Brooks Invokes Ivy And Prep

Funny how everything’s turned upside-down, as I argued in the “50th Anniversary Of Slob Nation” essay. Back during the Heyday, Brooks Brothers never had to invoke the terms “Ivy League” or “preppy” — in fact company executives often abhorred the terms — for a very simple reason: Brooks had crafted its signature style long before the terms came into popular usage.

But we’re at a post-everything point on the timeline, so as a result Brooks now invokes the terms. This is newsworthy because the brand has gone so international in its styling that devoting a page on its site to the classics and then tweeting about it is noteworthy.

As to the clothes themselves, well you’ll just have to take a look. — CC

38 Comments on "Brooks Invokes Ivy And Prep"

  1. White shirt!


  2. FrontPorchLife | September 21, 2017 at 1:22 pm |

    Stretch Pants? Somehow that does not sound classic.

  3. Yawn… I would think a true traditionalist would run for the hills upon seeing a look in Brooks Brothers catalog entitled new. Therein rests their challenge. New is not traditional, old is. And I have not had a cocktail…yet!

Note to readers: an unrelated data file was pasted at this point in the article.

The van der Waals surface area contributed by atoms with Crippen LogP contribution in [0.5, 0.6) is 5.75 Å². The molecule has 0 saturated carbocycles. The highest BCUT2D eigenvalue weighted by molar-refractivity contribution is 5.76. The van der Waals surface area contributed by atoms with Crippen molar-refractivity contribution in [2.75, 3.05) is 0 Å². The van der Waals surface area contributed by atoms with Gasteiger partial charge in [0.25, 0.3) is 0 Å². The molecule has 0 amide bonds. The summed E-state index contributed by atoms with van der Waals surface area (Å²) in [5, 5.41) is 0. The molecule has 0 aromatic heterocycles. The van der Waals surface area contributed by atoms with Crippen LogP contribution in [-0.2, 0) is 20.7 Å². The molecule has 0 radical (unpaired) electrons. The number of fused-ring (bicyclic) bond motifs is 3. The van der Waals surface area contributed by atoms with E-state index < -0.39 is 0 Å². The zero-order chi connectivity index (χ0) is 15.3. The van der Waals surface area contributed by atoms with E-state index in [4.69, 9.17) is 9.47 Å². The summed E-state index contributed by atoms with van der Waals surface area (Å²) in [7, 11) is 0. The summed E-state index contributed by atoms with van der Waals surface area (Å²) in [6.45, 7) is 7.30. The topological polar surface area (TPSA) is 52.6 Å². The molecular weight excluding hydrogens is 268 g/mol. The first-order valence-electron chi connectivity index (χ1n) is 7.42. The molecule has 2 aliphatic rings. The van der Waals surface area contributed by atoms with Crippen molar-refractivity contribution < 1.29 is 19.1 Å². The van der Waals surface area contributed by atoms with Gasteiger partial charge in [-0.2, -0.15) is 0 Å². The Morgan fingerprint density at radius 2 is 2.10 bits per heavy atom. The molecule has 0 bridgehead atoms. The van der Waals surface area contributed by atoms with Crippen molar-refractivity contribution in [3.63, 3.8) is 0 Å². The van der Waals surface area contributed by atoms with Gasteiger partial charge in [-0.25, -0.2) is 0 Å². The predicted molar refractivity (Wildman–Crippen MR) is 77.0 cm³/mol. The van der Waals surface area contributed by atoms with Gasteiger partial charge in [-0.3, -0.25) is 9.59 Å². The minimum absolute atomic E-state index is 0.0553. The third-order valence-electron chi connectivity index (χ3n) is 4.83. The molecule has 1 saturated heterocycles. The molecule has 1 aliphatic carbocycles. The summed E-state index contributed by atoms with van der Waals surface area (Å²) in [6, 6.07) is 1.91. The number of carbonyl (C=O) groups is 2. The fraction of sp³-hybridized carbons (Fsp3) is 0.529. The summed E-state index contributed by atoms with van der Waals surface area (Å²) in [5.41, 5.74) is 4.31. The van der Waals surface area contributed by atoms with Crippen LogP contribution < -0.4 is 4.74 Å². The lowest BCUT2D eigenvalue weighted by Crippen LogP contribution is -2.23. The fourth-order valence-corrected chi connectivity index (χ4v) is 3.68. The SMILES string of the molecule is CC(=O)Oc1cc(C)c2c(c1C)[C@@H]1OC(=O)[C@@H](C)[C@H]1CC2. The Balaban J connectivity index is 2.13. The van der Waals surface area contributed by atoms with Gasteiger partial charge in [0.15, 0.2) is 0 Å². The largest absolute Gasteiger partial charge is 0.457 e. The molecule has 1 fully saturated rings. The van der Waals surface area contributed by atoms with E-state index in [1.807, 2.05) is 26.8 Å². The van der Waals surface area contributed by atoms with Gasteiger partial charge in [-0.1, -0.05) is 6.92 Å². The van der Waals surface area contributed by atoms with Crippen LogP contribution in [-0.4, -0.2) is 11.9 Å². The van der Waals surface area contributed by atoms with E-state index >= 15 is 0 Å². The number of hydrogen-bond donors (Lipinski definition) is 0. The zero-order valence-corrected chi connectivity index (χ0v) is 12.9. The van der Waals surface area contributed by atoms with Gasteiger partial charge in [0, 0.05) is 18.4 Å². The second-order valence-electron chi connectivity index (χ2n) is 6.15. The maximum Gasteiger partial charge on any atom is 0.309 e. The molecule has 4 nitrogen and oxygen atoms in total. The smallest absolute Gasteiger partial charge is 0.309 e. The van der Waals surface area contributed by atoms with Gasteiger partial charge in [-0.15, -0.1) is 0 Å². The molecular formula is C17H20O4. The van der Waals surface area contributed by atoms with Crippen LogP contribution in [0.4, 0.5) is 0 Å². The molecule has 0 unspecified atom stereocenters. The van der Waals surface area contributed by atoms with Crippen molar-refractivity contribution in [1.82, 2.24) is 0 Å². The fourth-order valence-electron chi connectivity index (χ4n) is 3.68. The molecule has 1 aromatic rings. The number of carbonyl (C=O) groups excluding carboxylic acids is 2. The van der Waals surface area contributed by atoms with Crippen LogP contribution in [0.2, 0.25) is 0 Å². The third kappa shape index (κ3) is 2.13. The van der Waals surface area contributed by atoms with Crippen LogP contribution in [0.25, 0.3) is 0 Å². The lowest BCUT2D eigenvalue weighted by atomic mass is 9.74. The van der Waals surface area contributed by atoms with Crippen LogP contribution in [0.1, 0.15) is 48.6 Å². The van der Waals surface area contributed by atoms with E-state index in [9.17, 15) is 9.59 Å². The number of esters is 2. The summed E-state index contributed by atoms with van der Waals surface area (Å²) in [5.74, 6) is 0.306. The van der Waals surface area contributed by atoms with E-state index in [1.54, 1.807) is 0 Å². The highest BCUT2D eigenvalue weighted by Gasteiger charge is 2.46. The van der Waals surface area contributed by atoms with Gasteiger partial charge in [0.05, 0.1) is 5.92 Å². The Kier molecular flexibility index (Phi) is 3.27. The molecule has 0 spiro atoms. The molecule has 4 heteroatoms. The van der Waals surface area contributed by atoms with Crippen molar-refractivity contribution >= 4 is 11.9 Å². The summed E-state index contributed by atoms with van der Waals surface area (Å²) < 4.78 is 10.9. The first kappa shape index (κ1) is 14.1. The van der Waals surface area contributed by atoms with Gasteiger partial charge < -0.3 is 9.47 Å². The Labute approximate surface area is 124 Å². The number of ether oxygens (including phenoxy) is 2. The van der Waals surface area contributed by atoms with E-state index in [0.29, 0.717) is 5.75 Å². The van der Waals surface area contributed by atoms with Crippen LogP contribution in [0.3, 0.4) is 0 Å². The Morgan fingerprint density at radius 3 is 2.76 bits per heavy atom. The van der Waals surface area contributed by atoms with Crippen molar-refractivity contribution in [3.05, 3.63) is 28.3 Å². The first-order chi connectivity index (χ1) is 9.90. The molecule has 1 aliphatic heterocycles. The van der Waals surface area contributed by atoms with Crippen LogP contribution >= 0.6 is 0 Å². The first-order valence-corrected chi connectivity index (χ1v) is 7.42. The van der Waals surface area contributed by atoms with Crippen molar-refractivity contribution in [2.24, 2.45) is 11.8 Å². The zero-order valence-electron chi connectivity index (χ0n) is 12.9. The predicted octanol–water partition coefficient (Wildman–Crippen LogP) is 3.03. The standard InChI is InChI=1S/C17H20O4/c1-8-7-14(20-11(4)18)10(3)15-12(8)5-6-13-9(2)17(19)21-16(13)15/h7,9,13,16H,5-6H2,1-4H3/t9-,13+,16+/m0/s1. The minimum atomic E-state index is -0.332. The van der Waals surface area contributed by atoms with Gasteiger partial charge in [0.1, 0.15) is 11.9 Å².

4. Brooks Brothers now has Zac Posen designing their runway collection. That should tell you all you need to know about their current direction.

  5. Check out the length of the herringbone on page two, is it a sport coat or a vest? 😉

  6. Brooks: you really have some cojones. Four hundred dollars for a quilted nylon jacket. Over double what Barbour charges. Plus, “save ten percent if you spend $1,000.” You’re too much, too much.

  7. “…and just too very, very to ever be in Webster’s Dictionary…”

  8. Charlottesville | September 21, 2017 at 3:34 pm |